Photopreneur is a blog that offers ideas, inspiration, and opportunities for photographers on how to market themselves and inventive ways to generate revenue from their photography. If you have never visited them before, you should check it out. You will be dizzy with ideas and might have several “Why didn’t I think of that?” moments after an hour of reading. It is a great resource for photographers.

They had a feature on photographer Max Lyons. He specializes in gigapixel photography. He shot his first gigapixel image in 2003 of Bryce Canyon. Technology has helped speed up the once daunting task of merging the many shots taken to comprise the gigapixel image, he developed a software program called PTAssembler. The post has several tips if you are considering trying to create a gigapixel image of your own.

“The software I’ve created to produce these images (originally written in 2003) has no size constraint. From a purely technical standpoint, it would be a trivial matter to produce images of two, 20 or 200 gigapixels.”

Of course, it’s not quite that easy. Max points out that while his program has now cut the time to assemble a one gigapixel mosaic from several weeks to just two hours, most of which is automated, capturing each photo “tile” with a long focal-length lens can take “a considerable amount of time.” It took Max seventeen minutes with a six megapixel Canon D60 to shoot the 196 separate images that went into the Bryce Canyon panorama. That in turn creates problems with movement, changing light and depth of field, and can limit the range of subjects that can be shot using this method:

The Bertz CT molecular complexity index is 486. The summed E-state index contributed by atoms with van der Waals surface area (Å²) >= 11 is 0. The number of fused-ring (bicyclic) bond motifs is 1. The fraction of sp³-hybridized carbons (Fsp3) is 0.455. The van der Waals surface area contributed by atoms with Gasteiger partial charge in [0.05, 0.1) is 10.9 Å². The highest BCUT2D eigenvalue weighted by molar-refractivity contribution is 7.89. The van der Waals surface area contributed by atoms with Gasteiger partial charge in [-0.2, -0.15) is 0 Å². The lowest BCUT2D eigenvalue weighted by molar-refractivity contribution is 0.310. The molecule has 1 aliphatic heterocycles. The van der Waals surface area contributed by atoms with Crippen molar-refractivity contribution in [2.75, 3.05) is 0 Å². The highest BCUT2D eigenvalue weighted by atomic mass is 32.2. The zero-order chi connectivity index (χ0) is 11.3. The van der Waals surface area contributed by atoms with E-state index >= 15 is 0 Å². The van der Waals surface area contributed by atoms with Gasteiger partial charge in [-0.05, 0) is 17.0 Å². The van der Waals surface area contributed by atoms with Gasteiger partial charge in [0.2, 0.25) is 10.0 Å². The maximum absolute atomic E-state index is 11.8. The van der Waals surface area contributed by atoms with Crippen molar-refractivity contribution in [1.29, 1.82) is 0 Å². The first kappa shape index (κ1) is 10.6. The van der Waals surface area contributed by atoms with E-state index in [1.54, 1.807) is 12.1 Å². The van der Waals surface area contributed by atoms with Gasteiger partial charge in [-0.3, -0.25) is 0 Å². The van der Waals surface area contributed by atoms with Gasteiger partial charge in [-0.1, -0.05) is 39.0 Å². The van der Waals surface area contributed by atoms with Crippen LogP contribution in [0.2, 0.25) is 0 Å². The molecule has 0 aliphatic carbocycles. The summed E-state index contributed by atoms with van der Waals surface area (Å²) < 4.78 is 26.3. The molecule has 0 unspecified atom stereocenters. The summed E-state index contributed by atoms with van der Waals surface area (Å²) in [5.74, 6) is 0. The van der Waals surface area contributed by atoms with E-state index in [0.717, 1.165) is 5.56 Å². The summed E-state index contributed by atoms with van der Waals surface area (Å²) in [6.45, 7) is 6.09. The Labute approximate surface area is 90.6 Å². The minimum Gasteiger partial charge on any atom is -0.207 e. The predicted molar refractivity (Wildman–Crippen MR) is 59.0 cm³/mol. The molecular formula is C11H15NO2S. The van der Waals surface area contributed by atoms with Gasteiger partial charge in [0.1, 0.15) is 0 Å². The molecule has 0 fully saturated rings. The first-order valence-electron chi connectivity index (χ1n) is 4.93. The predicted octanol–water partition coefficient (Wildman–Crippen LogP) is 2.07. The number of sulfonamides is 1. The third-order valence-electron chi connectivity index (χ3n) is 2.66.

“In fact, if you look at the works of other high resolution photographers, you’ll see that most really large images (gigapixel and beyond) tend to be either (a) of interior, flat surfaces where depth of field, motion and lighting changes are not such problems, (b) scenes that look OK when viewed at tiny size, but have such a narrow depth of field that most of the image is hopelessly blurry when viewed at full size and/or (c) suffer from obvious misalignments and obvious lighting changes…”

What also impressed me about Max’s work is his choice for printing his gigapixel files. He uses a LightJet to print his highly detailed images. It is a perfect illustration of the power of the machine. You can read the title off of the books in this shot of the Library of Congress Reading Room. You can’t do that with an inkjet.